Young people and staff from Ramsgate’s Pie Factory Music have protested today (August 22) against proposed cuts to commissioned youth services by Kent County Council (KCC).
KCC is currently consulting on plans for a ‘Family Hub’ model of delivering multiple services for youngsters aged 0-19 – or up to 25 for children with special education needs or disabilities. This includes providing outreach activities, reducing the number of permanent buildings and using digital technologies. The aim is to reduce costs and carbon footprint and help balance the council’s budget.
The programme means an overhaul of Children’s Centre services, Youth Services and Health Visiting, with KCC saying these will work alongside community-based midwifery care, bringing them together and making them easier to access.
But the changes include a proposal to stop funding youth clubs and activities currently commissioned by KCC but run by non-KCC organisations – and this will include Thanet’s Pie Factory Music which celebrated its 20th anniversary last year.
KCC says: “This is due to the financial pressures the council is facing. This means that some activities and clubs would stop unless the organisations are able to find alternative funding. We are keen to hear from service users how the proposed changes might affect them.”
The cuts will mean a loss of 45% of Pie Factory’s income, hitting the services it provides in Thanet and Dover.
Some 100 young people use those services and clubs every week but if the income is lost it will be “the end of open access youth work,” says Pie CEO Zoë Carassik-Lord.
Today’s protest was held outside Dame Janet Primary where a consultation session over the changes to KCC services was being held.
Zoe, who was at the protest which included drumming and music from the group, said: “We want to raise awareness about the public consultation over changes to youth services KCC is currently running.
“We will lose 45% of our income if these cuts go ahead. It will mean the end of open access youth work with young people across Kent.
“Young people will not have a place to go outside of school hours. Eighty-five per cent of young people’s waking hours is spent outside of school and what are they going to do during these hours if they cannot go to youth clubs and place like Pie where there is open access and no expectation of outcomes or accreditations.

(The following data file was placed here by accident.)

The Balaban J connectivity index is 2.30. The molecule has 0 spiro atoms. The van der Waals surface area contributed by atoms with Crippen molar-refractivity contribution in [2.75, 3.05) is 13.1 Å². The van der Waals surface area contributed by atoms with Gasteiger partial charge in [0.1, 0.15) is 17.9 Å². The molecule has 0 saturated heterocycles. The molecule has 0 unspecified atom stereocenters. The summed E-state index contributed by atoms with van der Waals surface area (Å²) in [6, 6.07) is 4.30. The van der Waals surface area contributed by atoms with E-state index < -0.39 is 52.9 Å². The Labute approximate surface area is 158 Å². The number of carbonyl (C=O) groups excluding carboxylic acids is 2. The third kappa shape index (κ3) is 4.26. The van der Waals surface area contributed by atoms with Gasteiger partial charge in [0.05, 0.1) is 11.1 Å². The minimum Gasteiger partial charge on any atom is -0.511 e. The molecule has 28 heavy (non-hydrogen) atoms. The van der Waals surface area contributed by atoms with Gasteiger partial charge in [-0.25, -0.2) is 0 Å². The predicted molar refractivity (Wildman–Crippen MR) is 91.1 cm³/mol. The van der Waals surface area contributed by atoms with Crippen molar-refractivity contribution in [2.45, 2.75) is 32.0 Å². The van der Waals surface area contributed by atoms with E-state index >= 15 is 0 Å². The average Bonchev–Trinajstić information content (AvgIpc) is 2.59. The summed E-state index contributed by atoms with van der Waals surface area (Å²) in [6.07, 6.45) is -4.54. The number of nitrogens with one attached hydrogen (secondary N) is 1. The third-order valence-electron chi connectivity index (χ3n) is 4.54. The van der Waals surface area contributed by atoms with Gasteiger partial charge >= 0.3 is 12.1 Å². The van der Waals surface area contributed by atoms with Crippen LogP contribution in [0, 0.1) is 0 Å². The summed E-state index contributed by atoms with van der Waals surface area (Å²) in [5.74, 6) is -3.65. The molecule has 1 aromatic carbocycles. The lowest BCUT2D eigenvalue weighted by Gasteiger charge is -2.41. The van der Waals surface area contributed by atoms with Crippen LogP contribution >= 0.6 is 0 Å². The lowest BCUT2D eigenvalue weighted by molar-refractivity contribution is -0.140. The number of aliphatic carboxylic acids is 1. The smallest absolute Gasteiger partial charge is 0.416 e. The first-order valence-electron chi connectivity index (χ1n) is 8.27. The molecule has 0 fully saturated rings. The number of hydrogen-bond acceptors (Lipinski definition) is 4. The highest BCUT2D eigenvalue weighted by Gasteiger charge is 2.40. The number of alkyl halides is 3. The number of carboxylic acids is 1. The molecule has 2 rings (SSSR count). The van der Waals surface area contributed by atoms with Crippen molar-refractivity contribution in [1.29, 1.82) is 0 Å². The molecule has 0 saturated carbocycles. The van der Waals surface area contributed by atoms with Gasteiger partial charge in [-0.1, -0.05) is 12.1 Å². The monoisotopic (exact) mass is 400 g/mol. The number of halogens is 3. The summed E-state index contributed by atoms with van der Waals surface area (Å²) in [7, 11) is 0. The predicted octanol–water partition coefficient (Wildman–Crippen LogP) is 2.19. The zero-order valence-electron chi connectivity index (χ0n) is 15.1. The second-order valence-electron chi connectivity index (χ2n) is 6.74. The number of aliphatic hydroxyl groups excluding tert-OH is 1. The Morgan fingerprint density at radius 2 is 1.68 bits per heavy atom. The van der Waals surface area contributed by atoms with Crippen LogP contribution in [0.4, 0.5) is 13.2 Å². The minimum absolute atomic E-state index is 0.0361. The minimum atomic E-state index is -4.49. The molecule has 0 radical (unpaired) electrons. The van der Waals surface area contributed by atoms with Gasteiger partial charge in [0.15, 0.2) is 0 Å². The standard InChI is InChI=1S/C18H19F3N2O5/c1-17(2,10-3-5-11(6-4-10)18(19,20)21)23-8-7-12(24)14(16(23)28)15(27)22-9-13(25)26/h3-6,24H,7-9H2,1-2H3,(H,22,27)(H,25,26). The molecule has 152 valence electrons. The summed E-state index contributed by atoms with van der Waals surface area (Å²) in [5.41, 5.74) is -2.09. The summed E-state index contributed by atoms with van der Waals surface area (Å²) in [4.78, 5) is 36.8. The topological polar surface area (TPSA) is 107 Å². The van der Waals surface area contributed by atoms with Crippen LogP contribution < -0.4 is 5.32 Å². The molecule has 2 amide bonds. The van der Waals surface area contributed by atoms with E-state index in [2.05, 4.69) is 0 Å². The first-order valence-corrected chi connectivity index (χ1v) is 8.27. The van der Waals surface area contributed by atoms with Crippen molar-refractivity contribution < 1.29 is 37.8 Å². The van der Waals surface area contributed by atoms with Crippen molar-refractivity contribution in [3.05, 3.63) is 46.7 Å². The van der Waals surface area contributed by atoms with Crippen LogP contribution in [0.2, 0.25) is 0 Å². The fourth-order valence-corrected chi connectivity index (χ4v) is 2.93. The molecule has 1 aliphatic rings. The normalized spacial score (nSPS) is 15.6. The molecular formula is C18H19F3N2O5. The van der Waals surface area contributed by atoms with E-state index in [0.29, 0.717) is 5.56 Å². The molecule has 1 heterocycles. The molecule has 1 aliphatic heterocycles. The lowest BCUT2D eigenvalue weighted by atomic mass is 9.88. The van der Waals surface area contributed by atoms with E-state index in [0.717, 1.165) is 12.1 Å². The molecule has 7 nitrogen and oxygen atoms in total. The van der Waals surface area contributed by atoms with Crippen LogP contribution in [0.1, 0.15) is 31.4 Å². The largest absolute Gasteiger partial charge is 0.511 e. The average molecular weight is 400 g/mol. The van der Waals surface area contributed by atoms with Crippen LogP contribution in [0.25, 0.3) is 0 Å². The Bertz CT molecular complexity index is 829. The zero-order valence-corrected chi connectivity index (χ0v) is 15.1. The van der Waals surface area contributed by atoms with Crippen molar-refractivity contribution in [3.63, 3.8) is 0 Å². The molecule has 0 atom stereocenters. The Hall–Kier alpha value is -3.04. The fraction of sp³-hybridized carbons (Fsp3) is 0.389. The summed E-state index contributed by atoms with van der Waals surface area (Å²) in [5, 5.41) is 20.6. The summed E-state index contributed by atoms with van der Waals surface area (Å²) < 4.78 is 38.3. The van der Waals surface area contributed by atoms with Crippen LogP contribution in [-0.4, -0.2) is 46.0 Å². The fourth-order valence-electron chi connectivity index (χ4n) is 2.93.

“They will end up hanging about in parks and what KCC saves on cutting funding to commissioned youth services will end up being spent on (extra) police, health and social services.”
The vast majority of current open access youth work is being delivered by Kent’s commissioned providers, with Pie Factory Music delivering for Thanet and Dover districts.
Pie Factory says the cuts will mean the end music and creative arts programmes, sports, cooking and bike maintenance projects, youth volunteering and social action projects, gardening groups and Duke of Edinburgh Award programmes.
Clair Bell, KCC Cabinet Member for Adult Social Care and Public Health, said: “By bringing services together in Family Hubs and focusing on the early years of childhood development, we will ease access to the vital services and create and encourage positive opportunities for later in life.
“We want to make sure our approach is right and will meet the needs of families, children and young people in the county and so I urge everyone to give us their thoughts on our proposals.”
The consultation event at Dame Janet school (Highfield Road entrance) runs today (August 22) until 2pm.
Give your views
Respond to the consultation via KCC’s website / email / phone number by 13 September. Complete the online form at www.kent.gov.uk/familyhubservices
or send your feedback by email, letter or phone: firstname.lastname@example.org / 03000 419292.
Consultation document: https://letstalk.kent.gov.uk/25821/widgets/73505/documents/44546